Authored by Michael Gu (, Moon Wang (

1.   Overview 

On July 29, 2013, the 5th anniversary since the Anti-Monopoly Law (“AML”) came into effect, the State Administration for Industry and Commerce (“SAIC”) announced that the antitrust case publishing platform was officially opened. This platform publishes, for the first time since the implementation of the AML, all 12 anti-monopoly administrative penalty decisions that the SAIC has investigated and concluded. The AML and related regulations does not necessarily require that the SAIC publicly release the results of its antitrust case investigations. Therefore, the fact that the SAIC has, on its own initiative, decided to use this online platform to publish antitrust cases for the public to view illustrates the SAIC’s laudable openness and progress on law enforcement transparency.


In the July 29th afternoon press conference, Ren Airong, the director of the SAIC Anti-Monopoly and Anti-Unfair Competition Law Enforcement, said that since the AML came into effect on August 1, 2008, the SAIC has received a number of complaints in regards to alleged monopolistic behavior in the past 5 years. After combing through, the cases were classified into different categories. For some cases where there are signs of monopoly or minor monopoly issues, the parties are supervised and required to timely rectify the matter. For some major cases, the SAIC organizes a task force or commissions the local Administration for Industry and Commerce (“AIC”) to conduct an investigation for verification. For cases that meet the terms of authorization, the provincial AICs are authorized to file and conduct an investigation.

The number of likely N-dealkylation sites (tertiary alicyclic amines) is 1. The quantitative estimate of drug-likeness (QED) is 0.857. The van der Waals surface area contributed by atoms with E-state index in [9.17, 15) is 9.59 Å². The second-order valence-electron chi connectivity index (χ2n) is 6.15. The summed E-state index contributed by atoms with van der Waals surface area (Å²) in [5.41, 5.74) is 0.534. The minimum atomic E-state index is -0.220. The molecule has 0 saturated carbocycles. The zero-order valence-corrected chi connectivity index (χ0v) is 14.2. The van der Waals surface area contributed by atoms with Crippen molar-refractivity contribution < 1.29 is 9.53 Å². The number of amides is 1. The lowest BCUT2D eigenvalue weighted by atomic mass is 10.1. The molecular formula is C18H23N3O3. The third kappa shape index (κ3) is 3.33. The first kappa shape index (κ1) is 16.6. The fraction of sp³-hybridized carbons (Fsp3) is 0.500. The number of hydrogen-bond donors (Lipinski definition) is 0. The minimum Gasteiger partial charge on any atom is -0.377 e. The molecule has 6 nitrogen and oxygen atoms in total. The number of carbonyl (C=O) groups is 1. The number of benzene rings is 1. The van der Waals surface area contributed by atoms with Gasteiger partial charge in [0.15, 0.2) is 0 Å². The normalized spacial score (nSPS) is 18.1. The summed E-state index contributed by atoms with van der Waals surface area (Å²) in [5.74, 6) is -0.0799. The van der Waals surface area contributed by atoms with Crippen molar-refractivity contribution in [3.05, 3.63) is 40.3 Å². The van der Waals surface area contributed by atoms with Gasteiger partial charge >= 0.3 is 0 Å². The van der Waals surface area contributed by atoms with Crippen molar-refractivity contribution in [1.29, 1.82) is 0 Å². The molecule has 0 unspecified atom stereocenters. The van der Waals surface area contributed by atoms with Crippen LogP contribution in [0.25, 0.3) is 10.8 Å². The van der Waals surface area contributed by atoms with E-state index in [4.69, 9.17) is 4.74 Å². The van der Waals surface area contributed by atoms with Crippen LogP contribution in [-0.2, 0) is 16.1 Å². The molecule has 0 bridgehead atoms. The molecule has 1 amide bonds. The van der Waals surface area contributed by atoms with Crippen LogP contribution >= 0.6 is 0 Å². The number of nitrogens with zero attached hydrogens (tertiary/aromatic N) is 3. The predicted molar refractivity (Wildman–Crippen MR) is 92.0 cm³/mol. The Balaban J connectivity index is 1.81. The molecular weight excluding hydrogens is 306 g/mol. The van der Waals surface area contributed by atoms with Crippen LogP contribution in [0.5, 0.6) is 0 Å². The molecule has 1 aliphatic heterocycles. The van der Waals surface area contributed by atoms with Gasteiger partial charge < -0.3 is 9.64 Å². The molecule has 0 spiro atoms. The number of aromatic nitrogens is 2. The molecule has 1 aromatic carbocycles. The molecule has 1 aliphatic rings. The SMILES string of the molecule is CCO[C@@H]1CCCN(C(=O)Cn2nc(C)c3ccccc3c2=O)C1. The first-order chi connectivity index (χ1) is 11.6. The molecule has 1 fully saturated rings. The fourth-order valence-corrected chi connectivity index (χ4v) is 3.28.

In the past 5 years, since the first AIC’s investigation into a monopoly agreement case, namely, the Jiangsu Lianyungang Concrete Case, the SAIC has actively promoted anti-monopoly enforcement work and authorized several provincial AICs to carry out such work. Currently, the SAIC has authorized Jiangsu, Jiangxi, Zhejiang, Liaoning, Chongqing, Henan, Hunan, Sichuan, Yunnan, Heilongjiang, Guangdong, Hubei, Ningxia and other provincial AICs to investigate 23 monopoly cases, of which 12 were concluded.